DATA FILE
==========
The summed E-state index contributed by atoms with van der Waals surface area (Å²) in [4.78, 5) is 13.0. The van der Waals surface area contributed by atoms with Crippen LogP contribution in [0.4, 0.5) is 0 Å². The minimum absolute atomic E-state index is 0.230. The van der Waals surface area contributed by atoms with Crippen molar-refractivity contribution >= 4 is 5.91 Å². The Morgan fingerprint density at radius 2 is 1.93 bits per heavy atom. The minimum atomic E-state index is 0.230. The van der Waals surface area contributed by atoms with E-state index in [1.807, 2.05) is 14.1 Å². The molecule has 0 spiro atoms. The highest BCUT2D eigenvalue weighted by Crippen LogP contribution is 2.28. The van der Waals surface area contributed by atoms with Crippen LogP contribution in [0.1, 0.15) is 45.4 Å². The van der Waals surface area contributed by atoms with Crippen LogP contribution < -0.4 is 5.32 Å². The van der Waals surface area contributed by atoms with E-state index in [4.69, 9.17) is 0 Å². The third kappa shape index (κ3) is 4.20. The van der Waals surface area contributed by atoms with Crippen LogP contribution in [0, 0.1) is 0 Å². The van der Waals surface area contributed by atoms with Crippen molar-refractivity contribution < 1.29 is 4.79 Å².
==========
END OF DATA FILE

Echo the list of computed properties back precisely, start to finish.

The summed E-state index contributed by atoms with van der Waals surface area (Å²) in [4.78, 5) is 13.0. The van der Waals surface area contributed by atoms with Crippen LogP contribution in [0.4, 0.5) is 0 Å². The minimum absolute atomic E-state index is 0.230. The van der Waals surface area contributed by atoms with Crippen molar-refractivity contribution >= 4 is 5.91 Å². The Morgan fingerprint density at radius 2 is 1.93 bits per heavy atom. The minimum atomic E-state index is 0.230. The van der Waals surface area contributed by atoms with E-state index in [1.807, 2.05) is 14.1 Å². The molecule has 0 spiro atoms. The highest BCUT2D eigenvalue weighted by Crippen LogP contribution is 2.28. The van der Waals surface area contributed by atoms with Crippen LogP contribution in [0.1, 0.15) is 45.4 Å². The van der Waals surface area contributed by atoms with Crippen LogP contribution < -0.4 is 5.32 Å². The van der Waals surface area contributed by atoms with E-state index in [4.69, 9.17) is 0 Å². The third kappa shape index (κ3) is 4.20. The van der Waals surface area contributed by atoms with Crippen LogP contribution in [0, 0.1) is 0 Å². The van der Waals surface area contributed by atoms with Crippen molar-refractivity contribution < 1.29 is 4.79 Å².